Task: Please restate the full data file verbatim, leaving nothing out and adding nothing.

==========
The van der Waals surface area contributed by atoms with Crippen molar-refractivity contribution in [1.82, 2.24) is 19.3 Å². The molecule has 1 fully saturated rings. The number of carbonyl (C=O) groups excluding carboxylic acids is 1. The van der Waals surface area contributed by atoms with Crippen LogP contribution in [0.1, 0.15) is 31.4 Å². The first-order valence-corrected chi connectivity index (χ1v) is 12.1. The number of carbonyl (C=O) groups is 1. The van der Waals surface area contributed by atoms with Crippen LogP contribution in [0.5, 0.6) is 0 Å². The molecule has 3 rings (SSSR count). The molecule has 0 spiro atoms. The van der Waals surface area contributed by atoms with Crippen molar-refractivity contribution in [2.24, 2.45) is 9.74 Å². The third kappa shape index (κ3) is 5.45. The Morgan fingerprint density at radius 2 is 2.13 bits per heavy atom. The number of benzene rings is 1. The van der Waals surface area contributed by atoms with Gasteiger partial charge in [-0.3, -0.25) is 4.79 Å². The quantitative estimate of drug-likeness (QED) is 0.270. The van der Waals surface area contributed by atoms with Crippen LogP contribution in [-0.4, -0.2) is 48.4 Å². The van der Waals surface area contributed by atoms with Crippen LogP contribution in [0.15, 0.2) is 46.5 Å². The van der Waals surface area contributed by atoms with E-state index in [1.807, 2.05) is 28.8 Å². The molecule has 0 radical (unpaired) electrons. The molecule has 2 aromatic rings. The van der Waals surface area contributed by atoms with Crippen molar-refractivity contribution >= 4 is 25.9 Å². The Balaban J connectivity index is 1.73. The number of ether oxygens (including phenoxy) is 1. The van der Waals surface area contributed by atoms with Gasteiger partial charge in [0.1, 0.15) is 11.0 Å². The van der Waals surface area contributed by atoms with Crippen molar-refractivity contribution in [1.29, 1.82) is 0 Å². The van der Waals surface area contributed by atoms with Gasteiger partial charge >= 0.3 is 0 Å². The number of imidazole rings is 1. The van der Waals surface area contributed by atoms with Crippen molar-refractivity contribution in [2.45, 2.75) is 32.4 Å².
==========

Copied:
The van der Waals surface area contributed by atoms with Crippen molar-refractivity contribution in [1.82, 2.24) is 19.3 Å². The molecule has 1 fully saturated rings. The number of carbonyl (C=O) groups excluding carboxylic acids is 1. The van der Waals surface area contributed by atoms with Crippen LogP contribution in [0.1, 0.15) is 31.4 Å². The first-order valence-corrected chi connectivity index (χ1v) is 12.1. The number of carbonyl (C=O) groups is 1. The van der Waals surface area contributed by atoms with Crippen LogP contribution in [0.5, 0.6) is 0 Å². The molecule has 3 rings (SSSR count). The molecule has 0 spiro atoms. The van der Waals surface area contributed by atoms with Crippen molar-refractivity contribution in [2.24, 2.45) is 9.74 Å². The third kappa shape index (κ3) is 5.45. The Morgan fingerprint density at radius 2 is 2.13 bits per heavy atom. The number of benzene rings is 1. The van der Waals surface area contributed by atoms with Gasteiger partial charge in [-0.3, -0.25) is 4.79 Å². The quantitative estimate of drug-likeness (QED) is 0.270. The van der Waals surface area contributed by atoms with Crippen LogP contribution in [-0.4, -0.2) is 48.4 Å². The van der Waals surface area contributed by atoms with Crippen LogP contribution in [0.15, 0.2) is 46.5 Å². The van der Waals surface area contributed by atoms with E-state index in [1.807, 2.05) is 28.8 Å². The molecule has 0 radical (unpaired) electrons. The molecule has 2 aromatic rings. The van der Waals surface area contributed by atoms with Crippen molar-refractivity contribution >= 4 is 25.9 Å². The Balaban J connectivity index is 1.73. The number of ether oxygens (including phenoxy) is 1. The van der Waals surface area contributed by atoms with Gasteiger partial charge in [0.1, 0.15) is 11.0 Å². The van der Waals surface area contributed by atoms with Crippen molar-refractivity contribution in [1.29, 1.82) is 0 Å². The van der Waals surface area contributed by atoms with Gasteiger partial charge >= 0.3 is 0 Å². The number of imidazole rings is 1. The van der Waals surface area contributed by atoms with Crippen molar-refractivity contribution in [2.45, 2.75) is 32.4 Å².